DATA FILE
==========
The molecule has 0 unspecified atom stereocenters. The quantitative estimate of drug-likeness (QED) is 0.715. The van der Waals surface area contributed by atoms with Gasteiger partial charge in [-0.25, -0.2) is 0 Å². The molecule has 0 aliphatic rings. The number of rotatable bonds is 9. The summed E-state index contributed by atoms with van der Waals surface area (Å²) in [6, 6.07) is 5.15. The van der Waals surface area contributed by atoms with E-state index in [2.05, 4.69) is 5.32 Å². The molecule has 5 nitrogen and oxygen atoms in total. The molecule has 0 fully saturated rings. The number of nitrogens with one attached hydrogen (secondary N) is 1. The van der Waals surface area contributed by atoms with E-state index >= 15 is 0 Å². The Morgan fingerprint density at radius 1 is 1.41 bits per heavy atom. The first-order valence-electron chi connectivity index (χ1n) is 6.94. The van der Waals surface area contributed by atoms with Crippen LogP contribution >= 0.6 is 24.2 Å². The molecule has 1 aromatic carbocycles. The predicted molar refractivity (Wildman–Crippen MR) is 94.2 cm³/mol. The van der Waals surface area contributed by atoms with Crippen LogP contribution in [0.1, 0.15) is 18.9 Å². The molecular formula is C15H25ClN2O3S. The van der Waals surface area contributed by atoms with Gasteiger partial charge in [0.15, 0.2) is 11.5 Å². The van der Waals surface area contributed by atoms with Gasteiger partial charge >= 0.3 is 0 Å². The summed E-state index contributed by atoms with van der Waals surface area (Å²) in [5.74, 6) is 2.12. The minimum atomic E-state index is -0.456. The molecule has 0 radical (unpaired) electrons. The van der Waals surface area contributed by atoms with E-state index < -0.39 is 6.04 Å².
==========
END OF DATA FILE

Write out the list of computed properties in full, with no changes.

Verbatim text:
The molecule has 0 unspecified atom stereocenters. The quantitative estimate of drug-likeness (QED) is 0.715. The van der Waals surface area contributed by atoms with Gasteiger partial charge in [-0.25, -0.2) is 0 Å². The molecule has 0 aliphatic rings. The number of rotatable bonds is 9. The summed E-state index contributed by atoms with van der Waals surface area (Å²) in [6, 6.07) is 5.15. The van der Waals surface area contributed by atoms with E-state index in [2.05, 4.69) is 5.32 Å². The molecule has 5 nitrogen and oxygen atoms in total. The molecule has 0 fully saturated rings. The number of nitrogens with one attached hydrogen (secondary N) is 1. The van der Waals surface area contributed by atoms with E-state index >= 15 is 0 Å². The Morgan fingerprint density at radius 1 is 1.41 bits per heavy atom. The first-order valence-electron chi connectivity index (χ1n) is 6.94. The van der Waals surface area contributed by atoms with Crippen LogP contribution >= 0.6 is 24.2 Å². The molecule has 1 aromatic carbocycles. The predicted molar refractivity (Wildman–Crippen MR) is 94.2 cm³/mol. The van der Waals surface area contributed by atoms with Crippen LogP contribution in [0.1, 0.15) is 18.9 Å². The molecular formula is C15H25ClN2O3S. The van der Waals surface area contributed by atoms with Gasteiger partial charge in [0.15, 0.2) is 11.5 Å². The van der Waals surface area contributed by atoms with Gasteiger partial charge >= 0.3 is 0 Å². The summed E-state index contributed by atoms with van der Waals surface area (Å²) in [5.74, 6) is 2.12. The minimum atomic E-state index is -0.456. The molecule has 0 radical (unpaired) electrons. The van der Waals surface area contributed by atoms with E-state index < -0.39 is 6.04 Å².